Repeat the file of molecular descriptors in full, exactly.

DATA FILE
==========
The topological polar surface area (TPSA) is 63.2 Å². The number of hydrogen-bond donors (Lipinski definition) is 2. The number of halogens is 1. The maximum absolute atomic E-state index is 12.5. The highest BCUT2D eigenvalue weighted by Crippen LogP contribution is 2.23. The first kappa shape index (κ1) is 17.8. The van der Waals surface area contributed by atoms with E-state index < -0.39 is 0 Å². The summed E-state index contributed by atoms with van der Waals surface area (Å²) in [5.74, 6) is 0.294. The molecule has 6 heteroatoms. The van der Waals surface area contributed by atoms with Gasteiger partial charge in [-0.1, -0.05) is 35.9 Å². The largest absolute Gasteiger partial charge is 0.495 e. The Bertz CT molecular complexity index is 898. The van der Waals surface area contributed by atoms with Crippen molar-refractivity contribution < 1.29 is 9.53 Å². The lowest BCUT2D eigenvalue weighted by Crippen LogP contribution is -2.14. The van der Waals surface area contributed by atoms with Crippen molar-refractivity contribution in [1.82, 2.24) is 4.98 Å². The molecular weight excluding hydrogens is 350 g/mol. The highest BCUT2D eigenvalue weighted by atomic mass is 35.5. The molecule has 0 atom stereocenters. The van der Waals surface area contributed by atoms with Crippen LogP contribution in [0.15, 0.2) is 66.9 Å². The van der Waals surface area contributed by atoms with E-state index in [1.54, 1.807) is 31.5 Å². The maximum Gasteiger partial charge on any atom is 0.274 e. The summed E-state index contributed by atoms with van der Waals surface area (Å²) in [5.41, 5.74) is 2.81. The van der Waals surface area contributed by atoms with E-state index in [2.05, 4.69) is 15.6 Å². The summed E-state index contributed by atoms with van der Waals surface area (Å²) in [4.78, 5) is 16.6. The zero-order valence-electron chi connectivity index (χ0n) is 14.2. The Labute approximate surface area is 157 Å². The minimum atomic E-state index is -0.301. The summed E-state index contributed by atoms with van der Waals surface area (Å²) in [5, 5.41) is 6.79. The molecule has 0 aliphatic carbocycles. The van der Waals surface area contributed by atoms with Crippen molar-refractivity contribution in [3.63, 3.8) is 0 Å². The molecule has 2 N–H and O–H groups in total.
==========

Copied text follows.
The topological polar surface area (TPSA) is 63.2 Å². The number of hydrogen-bond donors (Lipinski definition) is 2. The number of halogens is 1. The maximum absolute atomic E-state index is 12.5. The highest BCUT2D eigenvalue weighted by Crippen LogP contribution is 2.23. The first kappa shape index (κ1) is 17.8. The van der Waals surface area contributed by atoms with E-state index < -0.39 is 0 Å². The summed E-state index contributed by atoms with van der Waals surface area (Å²) in [5.74, 6) is 0.294. The molecule has 6 heteroatoms. The van der Waals surface area contributed by atoms with Gasteiger partial charge in [-0.1, -0.05) is 35.9 Å². The largest absolute Gasteiger partial charge is 0.495 e. The Bertz CT molecular complexity index is 898. The van der Waals surface area contributed by atoms with Crippen molar-refractivity contribution < 1.29 is 9.53 Å². The lowest BCUT2D eigenvalue weighted by Crippen LogP contribution is -2.14. The van der Waals surface area contributed by atoms with Crippen molar-refractivity contribution in [1.82, 2.24) is 4.98 Å². The molecular weight excluding hydrogens is 350 g/mol. The highest BCUT2D eigenvalue weighted by atomic mass is 35.5. The molecule has 0 atom stereocenters. The van der Waals surface area contributed by atoms with Crippen LogP contribution in [0.15, 0.2) is 66.9 Å². The van der Waals surface area contributed by atoms with E-state index in [1.54, 1.807) is 31.5 Å². The maximum Gasteiger partial charge on any atom is 0.274 e. The summed E-state index contributed by atoms with van der Waals surface area (Å²) in [5.41, 5.74) is 2.81. The van der Waals surface area contributed by atoms with E-state index in [2.05, 4.69) is 15.6 Å². The summed E-state index contributed by atoms with van der Waals surface area (Å²) in [4.78, 5) is 16.6. The zero-order valence-electron chi connectivity index (χ0n) is 14.2. The Labute approximate surface area is 157 Å². The minimum atomic E-state index is -0.301. The summed E-state index contributed by atoms with van der Waals surface area (Å²) in [5, 5.41) is 6.79. The molecule has 0 aliphatic carbocycles. The van der Waals surface area contributed by atoms with Crippen molar-refractivity contribution in [3.63, 3.8) is 0 Å². The molecule has 2 N–H and O–H groups in total.